Sick days. Most occupations come with a set of them. Call in to get the day off. Get caught up later. But what about sick days for farmers? Unfortunately, the growing season doesn’t provide any. We have to make space for themselves ourselves.
Last week, our family had a sickness hit some of the members. Some especially meaning me, though it also hit a few of our kids along the way. I lost three days to it, but we didn’t loss control of the farm in the process. What did we learn from getting hit at the height of the growing season? Let’s take a look.
First and foremost, the more complicated you make your farming operation to operate, especially until you can have additional help, the more difficult things will be if you go down during the growing season. Thus, the KISS rule, Keep it simple sir, is vitally important to small operations.
Having to care for ten crops vs twenty can make a big difference when hired help or friend or family member needs to step in. A few species of animals are easier to care for than a few handfuls. Since my older kids and wife step in to run the show when I am sick, it helps to keep things simple.
I don’t say this to slight them - generally speaking, I would put my 12 and 10 year old up against most 18-25 year olds in terms of work ethic and common sense. Instead, it is a reminder - if they struggle with taking over the operation when I am ill, then someone else is going to have an even harder time. Keep it simple so that others can succeed in your stead.
Don’t let tasks build up
This relates to keeping things simple. Don’t let tasks build up is the kind of advice that is “easier said than done.” I know a number of farmers who went into an illness with a long list of “I will get around to that” only to then get buried for the entire season because of a stomach flu or other late spring bug that took them out of action for a week or so.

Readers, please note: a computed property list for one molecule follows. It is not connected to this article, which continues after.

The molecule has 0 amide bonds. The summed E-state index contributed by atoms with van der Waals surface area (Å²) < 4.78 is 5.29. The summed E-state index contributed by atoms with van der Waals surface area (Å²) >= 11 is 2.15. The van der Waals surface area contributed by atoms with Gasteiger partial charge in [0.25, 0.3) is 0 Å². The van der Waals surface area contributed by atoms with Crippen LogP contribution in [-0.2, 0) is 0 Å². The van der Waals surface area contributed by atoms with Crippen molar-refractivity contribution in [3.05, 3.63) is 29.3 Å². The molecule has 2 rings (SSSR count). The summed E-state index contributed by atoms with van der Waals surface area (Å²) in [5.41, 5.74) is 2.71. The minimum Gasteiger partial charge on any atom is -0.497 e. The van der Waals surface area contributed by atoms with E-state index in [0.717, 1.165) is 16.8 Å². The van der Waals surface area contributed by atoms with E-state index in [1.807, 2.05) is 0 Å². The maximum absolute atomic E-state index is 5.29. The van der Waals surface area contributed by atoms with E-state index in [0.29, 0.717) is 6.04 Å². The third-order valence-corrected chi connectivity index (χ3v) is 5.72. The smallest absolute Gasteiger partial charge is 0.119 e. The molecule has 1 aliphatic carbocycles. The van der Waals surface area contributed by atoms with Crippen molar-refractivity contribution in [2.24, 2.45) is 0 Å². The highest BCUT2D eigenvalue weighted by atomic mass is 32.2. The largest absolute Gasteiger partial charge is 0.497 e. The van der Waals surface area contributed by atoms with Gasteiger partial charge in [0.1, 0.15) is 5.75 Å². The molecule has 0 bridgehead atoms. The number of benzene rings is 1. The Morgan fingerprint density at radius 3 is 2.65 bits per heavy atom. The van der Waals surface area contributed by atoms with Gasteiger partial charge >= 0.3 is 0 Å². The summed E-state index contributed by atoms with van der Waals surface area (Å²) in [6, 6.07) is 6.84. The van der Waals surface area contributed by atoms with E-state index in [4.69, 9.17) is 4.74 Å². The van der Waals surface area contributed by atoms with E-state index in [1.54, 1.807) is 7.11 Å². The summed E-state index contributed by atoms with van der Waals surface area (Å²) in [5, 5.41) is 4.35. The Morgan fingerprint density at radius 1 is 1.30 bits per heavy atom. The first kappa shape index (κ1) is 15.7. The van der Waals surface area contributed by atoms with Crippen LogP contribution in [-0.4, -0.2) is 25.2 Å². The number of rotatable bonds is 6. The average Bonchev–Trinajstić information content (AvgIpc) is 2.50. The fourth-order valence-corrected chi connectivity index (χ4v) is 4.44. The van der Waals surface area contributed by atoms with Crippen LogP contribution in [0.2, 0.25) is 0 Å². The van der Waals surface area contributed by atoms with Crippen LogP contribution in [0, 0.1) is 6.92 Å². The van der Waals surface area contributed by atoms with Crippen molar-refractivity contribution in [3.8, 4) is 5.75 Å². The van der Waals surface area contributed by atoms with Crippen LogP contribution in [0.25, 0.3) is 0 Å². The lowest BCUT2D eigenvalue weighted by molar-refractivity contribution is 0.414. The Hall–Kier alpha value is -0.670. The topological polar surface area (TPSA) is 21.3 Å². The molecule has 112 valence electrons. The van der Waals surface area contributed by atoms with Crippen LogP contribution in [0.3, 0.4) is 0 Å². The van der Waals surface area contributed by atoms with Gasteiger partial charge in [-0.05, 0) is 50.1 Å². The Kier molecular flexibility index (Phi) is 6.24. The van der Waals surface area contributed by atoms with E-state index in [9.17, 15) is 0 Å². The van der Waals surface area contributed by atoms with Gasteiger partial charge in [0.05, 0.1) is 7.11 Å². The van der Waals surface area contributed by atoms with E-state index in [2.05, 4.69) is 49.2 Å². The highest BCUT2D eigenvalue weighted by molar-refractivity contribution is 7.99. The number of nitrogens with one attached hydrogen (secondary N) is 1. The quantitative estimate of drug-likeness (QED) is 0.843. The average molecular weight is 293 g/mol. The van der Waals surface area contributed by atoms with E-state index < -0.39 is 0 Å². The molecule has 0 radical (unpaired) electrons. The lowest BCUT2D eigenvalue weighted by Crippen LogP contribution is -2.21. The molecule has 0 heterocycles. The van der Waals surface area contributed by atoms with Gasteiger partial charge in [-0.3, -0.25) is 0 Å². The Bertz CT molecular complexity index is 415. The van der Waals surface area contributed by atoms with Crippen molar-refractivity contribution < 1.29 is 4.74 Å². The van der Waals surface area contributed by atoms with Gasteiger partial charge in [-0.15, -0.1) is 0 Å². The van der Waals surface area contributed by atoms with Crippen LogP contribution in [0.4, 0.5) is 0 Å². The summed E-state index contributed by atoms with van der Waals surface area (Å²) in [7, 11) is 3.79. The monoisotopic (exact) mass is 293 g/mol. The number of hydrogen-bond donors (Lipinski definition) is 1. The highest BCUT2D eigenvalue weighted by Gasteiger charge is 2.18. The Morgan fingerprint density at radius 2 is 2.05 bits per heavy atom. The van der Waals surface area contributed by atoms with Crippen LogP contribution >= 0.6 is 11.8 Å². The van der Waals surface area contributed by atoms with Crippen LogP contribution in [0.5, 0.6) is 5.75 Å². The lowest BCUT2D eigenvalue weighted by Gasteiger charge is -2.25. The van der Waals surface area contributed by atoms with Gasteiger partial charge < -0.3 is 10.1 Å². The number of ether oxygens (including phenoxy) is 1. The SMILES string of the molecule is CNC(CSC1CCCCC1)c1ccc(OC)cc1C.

Perhaps it is a fix to a watering system or a piece of equipment. Or some fence issue. Or insert issue X here. Things that you can handle okay because you can easily work around them, but that will really hamstring anyone who has to step into your shoes for a few days.
Again, I don’t know what it is for your operation, but I know that a few times we have paid a heavy price for delaying an important but not pressing task, only for it to turn into a big problem when I was ill or away from the farm. To give one example from our own experience, I invested in drip irrigation this year for our high tunnel, since we finally have sufficient square footage filled in with quality soil to make hand irrigation too onerous and impractical. I made a mental and physical note to get the irrigation material ordered in February, but didn’t actually get this task done until April. That meant that I was trying to put in the drip irrigation in the midst of also dealing with the very mean spring we have had, along with travel and work engagements.
That resulted in me not getting it in even still, and thus having a great deal more daily work than I should to manage the high tunnel, but also being flummoxed trying to figure out how to get it properly installed in a tunnel with of stuff at various stages of growth, harvest, and turnover. Part of this is because of our overall inexperience high tunnel growing (we are on year two), but all of this is compounded because I left a particular task build up, since it was important but not urgent.